What does your appraisal have to do with your DTI?  Your appraisal determines what percentage of the property value you’re borrowing.  The lower the percentage, the lower your interest rate may be.  In some cases there are large brackets where your interest rate won’t change.  For example whether you’re borrowing 67% of property value or 79% of property value, you may get the same interest rate.  It really depends on your particular loan scenario.  However, if a small justified increase in the appraised value would push you into a better bracket, it could pay to ask for a reconsideration, assuming there are strong comparable sales that were overlooked in your appraisal.

Pay off debt.

Income is one half of the debt to income ratio.  Monthly debt obligations are the other half.  Any recurring DEBT payments  such as installment loans and credit card minimums will be counted in your monthly debt, along with your new housing payment.  If you can reduce your monthly debt, you may help yourself qualify for your loan.  If you’re already in the middle of the loan process, always consult with your loan officer about which funds will be used to pay off debt, and how much you can afford to pay off.  Do not pay off any accounts before asking these questions.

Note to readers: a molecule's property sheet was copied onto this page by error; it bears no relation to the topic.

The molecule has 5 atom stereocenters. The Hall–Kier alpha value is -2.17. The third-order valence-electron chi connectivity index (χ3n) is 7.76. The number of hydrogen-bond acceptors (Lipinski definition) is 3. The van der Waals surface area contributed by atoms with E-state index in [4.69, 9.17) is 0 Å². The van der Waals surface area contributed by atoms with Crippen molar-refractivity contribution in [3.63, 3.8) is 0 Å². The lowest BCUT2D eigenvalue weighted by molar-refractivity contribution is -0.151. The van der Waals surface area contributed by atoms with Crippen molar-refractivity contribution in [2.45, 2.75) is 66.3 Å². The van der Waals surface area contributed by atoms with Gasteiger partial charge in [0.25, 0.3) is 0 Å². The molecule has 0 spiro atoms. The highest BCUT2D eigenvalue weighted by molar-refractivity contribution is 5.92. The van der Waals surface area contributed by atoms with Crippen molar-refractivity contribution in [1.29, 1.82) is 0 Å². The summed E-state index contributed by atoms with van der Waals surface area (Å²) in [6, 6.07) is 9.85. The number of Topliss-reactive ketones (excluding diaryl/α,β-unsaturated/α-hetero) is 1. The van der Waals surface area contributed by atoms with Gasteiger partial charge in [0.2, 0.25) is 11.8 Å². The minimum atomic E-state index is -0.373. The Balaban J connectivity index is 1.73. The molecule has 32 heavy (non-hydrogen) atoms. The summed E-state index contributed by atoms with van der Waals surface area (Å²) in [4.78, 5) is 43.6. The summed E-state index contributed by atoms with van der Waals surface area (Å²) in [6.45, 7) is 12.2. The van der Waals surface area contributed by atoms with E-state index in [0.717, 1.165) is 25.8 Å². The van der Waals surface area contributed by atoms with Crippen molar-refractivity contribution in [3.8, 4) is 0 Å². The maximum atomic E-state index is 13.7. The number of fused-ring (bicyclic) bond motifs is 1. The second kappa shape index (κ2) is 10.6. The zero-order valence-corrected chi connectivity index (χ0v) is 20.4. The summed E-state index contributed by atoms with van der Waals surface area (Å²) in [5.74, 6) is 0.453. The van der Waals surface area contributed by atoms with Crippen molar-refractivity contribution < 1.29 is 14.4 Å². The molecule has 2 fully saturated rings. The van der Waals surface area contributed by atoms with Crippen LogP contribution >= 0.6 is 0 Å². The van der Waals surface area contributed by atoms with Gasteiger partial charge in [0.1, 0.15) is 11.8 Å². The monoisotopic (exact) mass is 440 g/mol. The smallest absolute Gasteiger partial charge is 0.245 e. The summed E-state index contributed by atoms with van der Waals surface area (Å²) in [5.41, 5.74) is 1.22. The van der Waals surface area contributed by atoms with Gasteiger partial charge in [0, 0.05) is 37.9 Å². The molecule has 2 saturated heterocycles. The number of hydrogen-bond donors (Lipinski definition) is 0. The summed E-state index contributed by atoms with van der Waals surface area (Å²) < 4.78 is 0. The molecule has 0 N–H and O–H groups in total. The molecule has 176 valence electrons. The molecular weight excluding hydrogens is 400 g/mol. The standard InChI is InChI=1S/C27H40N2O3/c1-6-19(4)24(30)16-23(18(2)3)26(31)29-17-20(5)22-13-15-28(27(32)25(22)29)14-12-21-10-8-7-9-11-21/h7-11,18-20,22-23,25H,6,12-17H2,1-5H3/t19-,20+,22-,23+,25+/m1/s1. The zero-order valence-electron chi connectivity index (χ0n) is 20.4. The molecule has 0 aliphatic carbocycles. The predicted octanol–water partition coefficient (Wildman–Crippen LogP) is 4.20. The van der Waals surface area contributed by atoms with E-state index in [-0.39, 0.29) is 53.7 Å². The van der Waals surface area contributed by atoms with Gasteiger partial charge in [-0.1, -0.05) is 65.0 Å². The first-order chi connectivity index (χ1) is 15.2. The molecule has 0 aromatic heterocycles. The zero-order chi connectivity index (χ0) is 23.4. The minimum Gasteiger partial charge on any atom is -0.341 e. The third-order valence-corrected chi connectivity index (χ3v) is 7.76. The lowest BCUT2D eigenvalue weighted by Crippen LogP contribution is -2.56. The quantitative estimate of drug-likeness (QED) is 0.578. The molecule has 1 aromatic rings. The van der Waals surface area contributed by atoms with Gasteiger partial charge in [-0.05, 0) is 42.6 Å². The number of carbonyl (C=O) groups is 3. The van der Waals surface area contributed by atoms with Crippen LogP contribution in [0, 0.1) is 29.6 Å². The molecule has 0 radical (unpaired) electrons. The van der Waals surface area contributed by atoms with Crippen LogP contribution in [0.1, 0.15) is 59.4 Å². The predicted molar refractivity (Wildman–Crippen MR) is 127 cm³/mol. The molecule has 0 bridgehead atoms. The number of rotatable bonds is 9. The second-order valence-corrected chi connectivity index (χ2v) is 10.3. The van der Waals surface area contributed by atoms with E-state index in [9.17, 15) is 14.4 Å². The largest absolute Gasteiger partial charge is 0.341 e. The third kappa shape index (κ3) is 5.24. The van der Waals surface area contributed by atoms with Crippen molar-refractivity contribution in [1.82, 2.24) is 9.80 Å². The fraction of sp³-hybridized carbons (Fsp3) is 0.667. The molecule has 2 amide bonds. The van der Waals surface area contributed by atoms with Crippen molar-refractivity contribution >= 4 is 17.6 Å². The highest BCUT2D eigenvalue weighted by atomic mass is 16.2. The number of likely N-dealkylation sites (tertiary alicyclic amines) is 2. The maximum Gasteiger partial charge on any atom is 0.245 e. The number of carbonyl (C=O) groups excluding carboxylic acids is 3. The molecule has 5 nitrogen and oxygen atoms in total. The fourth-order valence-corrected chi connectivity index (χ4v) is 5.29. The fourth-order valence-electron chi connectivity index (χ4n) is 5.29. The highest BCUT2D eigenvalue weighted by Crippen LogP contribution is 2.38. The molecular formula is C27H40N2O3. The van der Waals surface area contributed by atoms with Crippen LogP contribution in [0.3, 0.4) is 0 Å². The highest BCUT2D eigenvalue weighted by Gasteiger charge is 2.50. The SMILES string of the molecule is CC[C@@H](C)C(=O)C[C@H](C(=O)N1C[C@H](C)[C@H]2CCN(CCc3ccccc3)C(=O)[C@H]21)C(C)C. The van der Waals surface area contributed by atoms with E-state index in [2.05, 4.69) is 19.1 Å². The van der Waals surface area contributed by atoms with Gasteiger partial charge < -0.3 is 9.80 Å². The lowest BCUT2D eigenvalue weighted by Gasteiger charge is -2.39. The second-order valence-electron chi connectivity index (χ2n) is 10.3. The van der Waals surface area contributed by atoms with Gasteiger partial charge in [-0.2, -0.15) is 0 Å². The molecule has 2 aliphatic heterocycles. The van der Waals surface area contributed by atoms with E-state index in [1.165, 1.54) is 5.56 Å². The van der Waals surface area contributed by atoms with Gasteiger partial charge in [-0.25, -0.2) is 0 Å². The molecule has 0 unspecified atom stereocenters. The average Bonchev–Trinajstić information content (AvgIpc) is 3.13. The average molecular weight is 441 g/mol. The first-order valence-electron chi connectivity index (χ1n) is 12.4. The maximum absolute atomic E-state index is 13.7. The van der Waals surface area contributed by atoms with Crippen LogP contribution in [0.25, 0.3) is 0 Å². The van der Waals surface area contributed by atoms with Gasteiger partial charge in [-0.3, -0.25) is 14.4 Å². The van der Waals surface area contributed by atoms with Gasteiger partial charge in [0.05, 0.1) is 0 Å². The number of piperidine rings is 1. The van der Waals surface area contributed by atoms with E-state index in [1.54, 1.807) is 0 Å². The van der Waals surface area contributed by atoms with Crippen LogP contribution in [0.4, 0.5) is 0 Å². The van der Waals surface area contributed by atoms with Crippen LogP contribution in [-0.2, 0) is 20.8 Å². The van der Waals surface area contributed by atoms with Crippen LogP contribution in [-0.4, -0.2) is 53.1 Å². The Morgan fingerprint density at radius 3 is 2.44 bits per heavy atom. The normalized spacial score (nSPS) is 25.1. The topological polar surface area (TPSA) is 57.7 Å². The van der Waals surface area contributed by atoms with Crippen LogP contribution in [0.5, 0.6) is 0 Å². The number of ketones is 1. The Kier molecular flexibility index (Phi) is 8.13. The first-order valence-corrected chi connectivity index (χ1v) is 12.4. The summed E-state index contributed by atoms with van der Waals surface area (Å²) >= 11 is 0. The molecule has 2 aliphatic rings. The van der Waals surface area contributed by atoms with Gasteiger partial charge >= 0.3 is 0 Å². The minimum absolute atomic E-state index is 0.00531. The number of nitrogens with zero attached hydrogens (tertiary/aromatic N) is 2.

Cut other expenses.

Are there expenses associated with the home purchase that can be reduced, such as a homeowner’s insurance premium?  Can another company offer a more competitive quote, or can you adjust coverage to obtain a more competitive quote?  Are the annual property taxes accurate?  These items affect your monthly housing payment, and therefore your monthly debt to income ratio.

Dip into your savings or retirement funds.